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The Green Inferno

Controversial filmmaker Eli Roth ("Hostel," "Cabin Fever") has finally made a film with squirm-inducing skills that match its provocative payload. Roth's homage to notorious Italian films like "Cannibal Holocaust" is a nasty piece of work with a mean spirit that is tempered by believable sympathy with naive protagonist Justine (Lorenza Izzo), a college freshman who travels to Peru with a student activist group after she becomes traumatized by a college lecture on female genital mutilation. Because Roth is an existential misanthrope, Justine faces the worst nightmare of any privileged white protagonist with unexamined racism in their hearts: an inhuman tribe of flesh-eating cannibals who behead, gouge, impale, drug and devour any outsiders unfortunate enough to cross their paths. "The Green Inferno" is, in that sense, not so much a knock against Occupy Wall-Street-style slacktivists (though it is also that) so much as it's an accomplished, mean-spirited horror film about a heroine who is too young to understand the motives for her do-gooder idealism.

From the start, Justine is asked—by her even-tempered diplomat father Charles (Richard Burgi) and bitchy romantic rival Kara (Ignacia Allamand)—why she's joining a mission to stop the destruction of an indigenous Peruvian tribe's ancestral home. Justine has immediately superficial reasons: she's attracted to student leader Alejandro (Ariel Levy), a dickishly self-serious leader who initially asks Justine to leave his group when she mockingly raises doubts about his methods' efficacy. Still, Justine makes her way back into Alejandro's good graces in a scene that complicates her horny-for-teacher motives: Justine challenges Alejandro, and says that maybe his group might have a greater impact if he were more inclusive. 

That call to inclusivity is ironic given that this is an Eli Roth film. Roth mocks Justine's peers before circumstantial peril humanizes them (mostly; more on this in a moment). These kids want to smoke weed, they lead with their alternative lifestyle (Veganism is wacky!), and are deeply hormonal. They are, in other words, the perfect examples of the American exceptionalism that Roth mocked in "Hostel," only this time they're too young, dumb and full of bad ideas to be treated like real bad guys. Still, there is an element of you-get-what-you-give moralism to the blood-soaked massacre that ensues after Alejandro's group's plane experiences engine failure and crash-lands in the midst of a people-eating Peruvian tribe.

The violence in these scenes is intense. It's technically not gratuitous however because the extreme nature of Roth's film is its primary reason to exist. Still, with that in mind, it's interesting to see how Roth's fanboyish impulse to top "Cannibal Holocaust" director Ruggero Deodato and his Italian contemporaries winds up inadvertently revealing the relatively humanizing aspects of "The Green Inferno" as a cultural critique. If you buy into Roth's film, these cannibals are the worst nightmare of girls like Justine, a character who stubbornly has to convince herself that she knows what she's doing when she follows her impulse to translate her revulsion with genital mutilation into progressive political action. 

But as with the protagonists of any halfway decent post-"Texas Chainsaw Massacre" horror film, the humanity of Justine's peers kick in along with their survival instinct. They cannot reason with a seemingly uncivilized third world group whose physical appearance—bones through their noses, red dye covering their skin, and loin cloths over their extremities—immediately broadcasts their alien nature. So it stands to reason that violence is extreme, and copious throughout "The Green Inferno." Roth defines his characters based on what he knows they're not: smart or introspective enough to be wise beyond their years, and certainly not emotionally hardy enough to know how their bodies react under extreme stress. So, because selfishness and naiveté are universal constants in Roth's cynical world, the natives of "The Green Inferno" must be lopsidedly sadistic.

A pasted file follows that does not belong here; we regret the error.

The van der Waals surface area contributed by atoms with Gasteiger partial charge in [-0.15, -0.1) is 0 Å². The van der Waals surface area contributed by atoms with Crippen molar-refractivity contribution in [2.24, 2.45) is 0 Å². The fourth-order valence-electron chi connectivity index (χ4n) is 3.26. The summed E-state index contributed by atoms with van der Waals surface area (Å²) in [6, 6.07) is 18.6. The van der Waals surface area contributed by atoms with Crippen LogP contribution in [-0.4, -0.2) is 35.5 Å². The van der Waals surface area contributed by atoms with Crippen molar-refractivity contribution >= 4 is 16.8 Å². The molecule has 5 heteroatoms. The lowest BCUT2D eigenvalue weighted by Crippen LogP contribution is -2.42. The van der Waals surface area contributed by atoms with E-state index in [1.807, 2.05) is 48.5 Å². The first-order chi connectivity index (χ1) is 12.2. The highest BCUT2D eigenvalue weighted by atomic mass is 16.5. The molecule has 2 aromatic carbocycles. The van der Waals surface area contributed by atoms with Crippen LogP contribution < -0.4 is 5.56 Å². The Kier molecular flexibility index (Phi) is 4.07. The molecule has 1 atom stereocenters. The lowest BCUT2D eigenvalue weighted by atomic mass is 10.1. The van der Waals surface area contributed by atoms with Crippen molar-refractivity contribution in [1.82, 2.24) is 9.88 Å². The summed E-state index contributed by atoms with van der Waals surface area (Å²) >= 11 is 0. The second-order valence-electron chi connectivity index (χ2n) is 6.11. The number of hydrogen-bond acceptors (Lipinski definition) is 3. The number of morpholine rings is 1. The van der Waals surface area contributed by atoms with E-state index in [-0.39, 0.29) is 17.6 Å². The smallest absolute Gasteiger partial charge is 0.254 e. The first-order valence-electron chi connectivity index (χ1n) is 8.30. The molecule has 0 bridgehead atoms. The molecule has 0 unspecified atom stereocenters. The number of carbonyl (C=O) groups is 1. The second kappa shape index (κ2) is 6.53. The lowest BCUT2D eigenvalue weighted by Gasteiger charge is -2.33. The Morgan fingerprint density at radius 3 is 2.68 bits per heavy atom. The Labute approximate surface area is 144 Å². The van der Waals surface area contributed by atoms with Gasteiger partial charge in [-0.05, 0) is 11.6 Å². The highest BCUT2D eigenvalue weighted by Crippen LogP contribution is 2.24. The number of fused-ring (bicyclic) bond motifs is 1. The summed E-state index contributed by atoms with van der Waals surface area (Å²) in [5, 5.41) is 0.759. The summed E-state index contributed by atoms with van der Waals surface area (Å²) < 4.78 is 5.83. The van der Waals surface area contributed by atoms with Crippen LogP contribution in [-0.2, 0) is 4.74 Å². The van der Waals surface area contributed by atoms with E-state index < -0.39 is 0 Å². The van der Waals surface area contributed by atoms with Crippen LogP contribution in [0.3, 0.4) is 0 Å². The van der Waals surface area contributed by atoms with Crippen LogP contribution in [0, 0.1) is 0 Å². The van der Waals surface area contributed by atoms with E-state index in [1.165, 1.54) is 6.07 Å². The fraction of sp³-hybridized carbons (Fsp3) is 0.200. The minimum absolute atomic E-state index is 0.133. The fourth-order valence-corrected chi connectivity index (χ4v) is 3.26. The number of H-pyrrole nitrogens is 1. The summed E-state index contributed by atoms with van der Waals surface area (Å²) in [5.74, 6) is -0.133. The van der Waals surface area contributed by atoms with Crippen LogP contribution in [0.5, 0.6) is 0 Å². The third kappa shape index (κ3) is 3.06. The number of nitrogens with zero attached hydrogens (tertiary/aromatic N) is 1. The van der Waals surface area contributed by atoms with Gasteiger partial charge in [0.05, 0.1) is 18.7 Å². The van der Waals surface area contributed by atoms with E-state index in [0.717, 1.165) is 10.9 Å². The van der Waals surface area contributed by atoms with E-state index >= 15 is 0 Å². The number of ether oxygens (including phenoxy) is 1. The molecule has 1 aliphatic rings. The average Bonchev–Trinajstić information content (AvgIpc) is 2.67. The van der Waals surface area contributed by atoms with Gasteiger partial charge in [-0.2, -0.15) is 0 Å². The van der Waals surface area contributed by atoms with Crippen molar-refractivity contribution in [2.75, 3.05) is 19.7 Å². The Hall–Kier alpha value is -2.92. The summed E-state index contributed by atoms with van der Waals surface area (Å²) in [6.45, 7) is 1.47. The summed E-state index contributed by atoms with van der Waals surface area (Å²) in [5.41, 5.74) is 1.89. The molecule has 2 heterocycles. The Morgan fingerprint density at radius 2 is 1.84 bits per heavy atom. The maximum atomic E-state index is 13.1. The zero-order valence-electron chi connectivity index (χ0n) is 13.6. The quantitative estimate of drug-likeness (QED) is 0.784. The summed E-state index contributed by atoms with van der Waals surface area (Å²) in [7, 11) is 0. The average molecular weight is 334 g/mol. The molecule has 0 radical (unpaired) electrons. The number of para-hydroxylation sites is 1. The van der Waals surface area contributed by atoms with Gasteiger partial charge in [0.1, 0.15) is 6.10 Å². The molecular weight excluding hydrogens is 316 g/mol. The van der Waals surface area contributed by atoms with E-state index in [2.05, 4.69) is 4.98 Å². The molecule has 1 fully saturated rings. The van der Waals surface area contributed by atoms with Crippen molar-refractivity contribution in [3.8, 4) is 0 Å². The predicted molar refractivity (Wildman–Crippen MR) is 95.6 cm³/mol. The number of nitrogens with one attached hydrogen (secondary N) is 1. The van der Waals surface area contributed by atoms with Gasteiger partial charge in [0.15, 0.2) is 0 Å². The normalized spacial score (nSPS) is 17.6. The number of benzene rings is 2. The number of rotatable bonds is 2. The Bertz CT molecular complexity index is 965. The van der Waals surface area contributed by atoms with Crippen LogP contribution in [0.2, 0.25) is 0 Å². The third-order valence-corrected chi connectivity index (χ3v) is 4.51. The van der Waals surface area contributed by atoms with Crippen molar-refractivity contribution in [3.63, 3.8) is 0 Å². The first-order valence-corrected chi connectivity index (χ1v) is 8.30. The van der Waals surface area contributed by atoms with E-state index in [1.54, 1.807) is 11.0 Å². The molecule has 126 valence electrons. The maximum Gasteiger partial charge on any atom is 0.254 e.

"The Green Inferno" is accordingly at its best when it's a horror film that thinks it's a satire, and not a satire that acts like a horror film. There are a couple of notable missteps, particularly in the scene where blonde vegan Amy (Kirby Bliss Blanton) has diarrhea. The scene is presented as an unnerving, even surreal moment in an already unbelievable, intolerable situation. But the sound effects guy was clearly instructed to go to town, and he winds up giving short shrift to one of the film's most believably pathetic characters. Thankfully, while one might wonder what value a horror film that uses savage tribesmen stereotypes, Roth's film does represent anti-heroic Justine and her peers through a lens that is both critical and human enough. "The Green Inferno" is not exactly a feel-good film, but it gets a very particular job done. 

Simon Abrams

Simon Abrams is a native New Yorker and freelance film critic whose work has been featured in The New York TimesVanity FairThe Village Voice, and elsewhere.

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Film Credits

The Green Inferno movie poster

The Green Inferno (2015)

Rated R for aberrant violence and torture, grisly disturbing images, brief graphic nudity, sexual content, language and some drug use

103 minutes


Lorenza Izzo as Justine

Ariel Levy as Alejandro

Sky Ferreira as Kaycee

Nicolas Martinez as Daniel

Kirby Bliss Blanton as Amy

Magda Apanowicz as Samantha

Matías López as Carlos

Aaron Burns as Jonah

Daryl Sabara as Lars




Director of Photography

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